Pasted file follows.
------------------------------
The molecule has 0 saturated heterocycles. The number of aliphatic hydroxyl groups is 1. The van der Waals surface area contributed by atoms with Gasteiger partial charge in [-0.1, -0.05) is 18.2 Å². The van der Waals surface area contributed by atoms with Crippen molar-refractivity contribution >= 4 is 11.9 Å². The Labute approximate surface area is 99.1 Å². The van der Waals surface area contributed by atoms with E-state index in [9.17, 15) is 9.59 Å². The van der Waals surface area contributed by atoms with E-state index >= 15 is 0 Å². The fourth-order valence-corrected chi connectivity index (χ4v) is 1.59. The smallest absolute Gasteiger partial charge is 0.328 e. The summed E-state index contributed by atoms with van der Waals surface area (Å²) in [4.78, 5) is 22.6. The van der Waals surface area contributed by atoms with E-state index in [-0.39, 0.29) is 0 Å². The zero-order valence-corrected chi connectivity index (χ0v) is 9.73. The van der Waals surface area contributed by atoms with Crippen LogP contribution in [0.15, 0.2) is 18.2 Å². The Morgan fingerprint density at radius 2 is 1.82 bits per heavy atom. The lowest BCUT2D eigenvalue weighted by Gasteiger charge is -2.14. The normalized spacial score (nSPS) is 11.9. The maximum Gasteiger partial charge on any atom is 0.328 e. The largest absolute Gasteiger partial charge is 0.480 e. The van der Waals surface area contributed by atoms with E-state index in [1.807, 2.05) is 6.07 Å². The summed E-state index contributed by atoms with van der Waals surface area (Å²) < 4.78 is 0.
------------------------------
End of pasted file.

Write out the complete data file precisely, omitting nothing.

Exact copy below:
The molecule has 0 saturated heterocycles. The number of aliphatic hydroxyl groups is 1. The van der Waals surface area contributed by atoms with Gasteiger partial charge in [-0.1, -0.05) is 18.2 Å². The van der Waals surface area contributed by atoms with Crippen molar-refractivity contribution >= 4 is 11.9 Å². The Labute approximate surface area is 99.1 Å². The van der Waals surface area contributed by atoms with E-state index in [9.17, 15) is 9.59 Å². The van der Waals surface area contributed by atoms with E-state index >= 15 is 0 Å². The fourth-order valence-corrected chi connectivity index (χ4v) is 1.59. The smallest absolute Gasteiger partial charge is 0.328 e. The summed E-state index contributed by atoms with van der Waals surface area (Å²) in [4.78, 5) is 22.6. The van der Waals surface area contributed by atoms with E-state index in [-0.39, 0.29) is 0 Å². The zero-order valence-corrected chi connectivity index (χ0v) is 9.73. The van der Waals surface area contributed by atoms with Crippen LogP contribution in [0.15, 0.2) is 18.2 Å². The Morgan fingerprint density at radius 2 is 1.82 bits per heavy atom. The lowest BCUT2D eigenvalue weighted by Gasteiger charge is -2.14. The normalized spacial score (nSPS) is 11.9. The maximum Gasteiger partial charge on any atom is 0.328 e. The largest absolute Gasteiger partial charge is 0.480 e. The van der Waals surface area contributed by atoms with E-state index in [1.807, 2.05) is 6.07 Å². The summed E-state index contributed by atoms with van der Waals surface area (Å²) < 4.78 is 0.